Heerenveen, Netherlands


“I’m super excited and grateful to be here and skate against the best in the world,” said USA’s Brittany Bowe after winning the ladies’ 1500m in Heerenveen on Saturday, voicing the feeling of many skaters, especially those from outside Europe, at the first ISU World Cup event of the season. Femke Kok (NED), who took bronze at last week’s European Sprint Championships, collected gold in her favorite 500m and Irene Schouten (NED) won the Mass Start by outsprinting Ivanie Blondin (CAN) in the final lap. 

Thialf record for Bowe

Bowe started the second day of the first World Cup in the Heerenveen Hub with a personal best time in the 1500m at the Thialf track: one minute and 53.88 seconds. Reigning World, European and Olympic champion Ireen Wüst (NED) needed 0.69 seconds more to finish the distance and took silver, with last week’s European Allround champion Antoinette de Jong (NED) 0.13 further behind in third.

“I came into that race really confident,” 32-year-old Bowe said. “”But you never know what you’re going to get or give at World Cup level. For that to be the fastest time I ever did in Thialf, it goes to show that I’m really strong.”

Like so many others, Bowe’s preparation for the season was restricted by the pandemic, but she did not want to complain. “We had to wear masks in training and only at times where we gave full effort were we allowed to take it off. You just kind of adapt and go. Anytime I started feeling sorry for myself, I would think of the Canadians who had no ice [the Calgary Olympic Oval was shut down in September due to a mechanical malfunction]. Someone’s always got it worse than you.”

Wüst shared Bowe’s excitement about being able to compete in the World Cup again, skating her first international race of the season after not qualifying for last week’s European Championships. “In the Netherlands we had the opportunity to skate national championships before, so compared to others we were fortunate, but I’m just so happy that the international season has finally started,” she said. “I’ve missed this so much. I’m happy to see all my international colleagues again.”

Although she did not think it was perfect, Wüst was satisfied with her race. “It could have been better. My opener was all right, but the 28.5 [second] full lap that followed is a little too slow. The remainder of the race showed that my stamina is good, so I’m happy for now.”

First Dutch 500m gold in nine years  

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Twenty-year-old Femke Kok scored a rare World Cup victory for the Netherlands in the ladies' 500m © International Skating Union (ISU)

With a total of nine personal bests in 14 pairings, the ladies’ 500m was fast and Femke Kok was the fastest. The 20-year-old Dutch prodigy equalled her personal best time of 37.08 seconds and left Russia’s Angelina Golikova 0.21 seconds behind. 

It earned Kok, who made her senior international debut last season when still eligible as a junior, Netherlands’ first World Cup gold in the 500m since 2011. “You sometimes see that the transfer from junior to senior is very difficult, but for me it went very well,” she said “I’ve made great progress and I feel really well in my team.”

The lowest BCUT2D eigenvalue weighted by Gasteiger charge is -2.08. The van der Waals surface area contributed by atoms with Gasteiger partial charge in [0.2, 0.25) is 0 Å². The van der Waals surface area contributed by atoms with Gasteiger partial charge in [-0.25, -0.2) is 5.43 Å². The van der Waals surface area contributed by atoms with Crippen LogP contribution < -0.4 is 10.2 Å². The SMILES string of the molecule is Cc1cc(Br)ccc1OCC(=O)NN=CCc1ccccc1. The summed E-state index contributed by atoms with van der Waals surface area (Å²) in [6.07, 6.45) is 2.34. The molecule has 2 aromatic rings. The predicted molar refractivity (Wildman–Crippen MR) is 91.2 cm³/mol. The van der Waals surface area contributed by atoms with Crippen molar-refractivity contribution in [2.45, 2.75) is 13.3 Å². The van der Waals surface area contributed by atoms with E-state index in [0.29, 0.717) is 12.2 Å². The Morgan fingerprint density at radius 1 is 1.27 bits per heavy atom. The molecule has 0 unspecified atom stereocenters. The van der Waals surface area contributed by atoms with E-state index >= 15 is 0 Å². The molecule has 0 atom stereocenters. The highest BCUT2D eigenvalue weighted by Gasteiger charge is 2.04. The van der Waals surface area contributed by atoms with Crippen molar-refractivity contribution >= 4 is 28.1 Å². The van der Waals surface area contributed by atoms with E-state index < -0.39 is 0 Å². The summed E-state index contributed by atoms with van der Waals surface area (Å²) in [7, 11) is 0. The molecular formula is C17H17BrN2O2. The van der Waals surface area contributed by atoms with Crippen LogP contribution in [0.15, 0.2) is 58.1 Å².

Behind Kok and Golikova, Heather McLean (CAN) set 37.36 to take her first individual World Cup medal since the 2015/2016 season. Like the Canadian Team Pursuit ladies, who took gold on Friday, she defied all the adversities she and her compatriots had to deal with in the run-up to the season. 

“I think we have been building a lot of mental strength over the whole last quadrennial,” she said. “Our team support and our team work ethic has been really strong and I think that showed at last year’s World Championships already. This season, when we knew things weren’t going well and the ice plant broke down and we couldn’t train, we used the mental strength to keep training, because we knew the Olympics were coming and nothing can hold us back.”

Dutch gold and bronze in Mass Start

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Netherlands' Irene Schouten celebrates her perfectly planned victory in the ladies' Mass Start on Saturday © International Skating Union (ISU)

In the Mass Start Canada’s Ivanie Blondin tried to emulate her victory in Friday’s Team Pursuit, but had to settle for silver. Irene Schouten (NED) outsprinted her in the final lap after an uneventful race. Marijke Groenewoud set up team-mate Schouten for the final sprint, with Blondin in third, when the pack headed into the final corner.

“Marijke gave me a very good lead-out,” Schouten said. “It’s the first time we did it together like this and it went very well. Beforehand we had even planned that Marijke could also make the podium if she would pull through after handing over to me.” 

Groenewoud indeed managed to pull through and took home the bronze medal.

Where to Watch

Viewers will be able to watch the ISU Speed Skating competitions that will take place within the hub either via their national broadcaster / channel and for countries where there are no broadcasters, the ISU will offer a live stream on the Skating ISU YouTube Channel.

All the information is available in the Where to Watch which will be updated after each competition.The individual announcements and entry lists will be published under the respective events as soon as they are available. For further information regarding the ISU Speed Skating Hub please visit: https://www.isu.org/heerenveen2021

Subscribe to the ISU Newsletter to receive the latest information from the ISU and you can also subscribe to the Skating ISU YouTube Channel to receive notifications when live streams or new videos are published.

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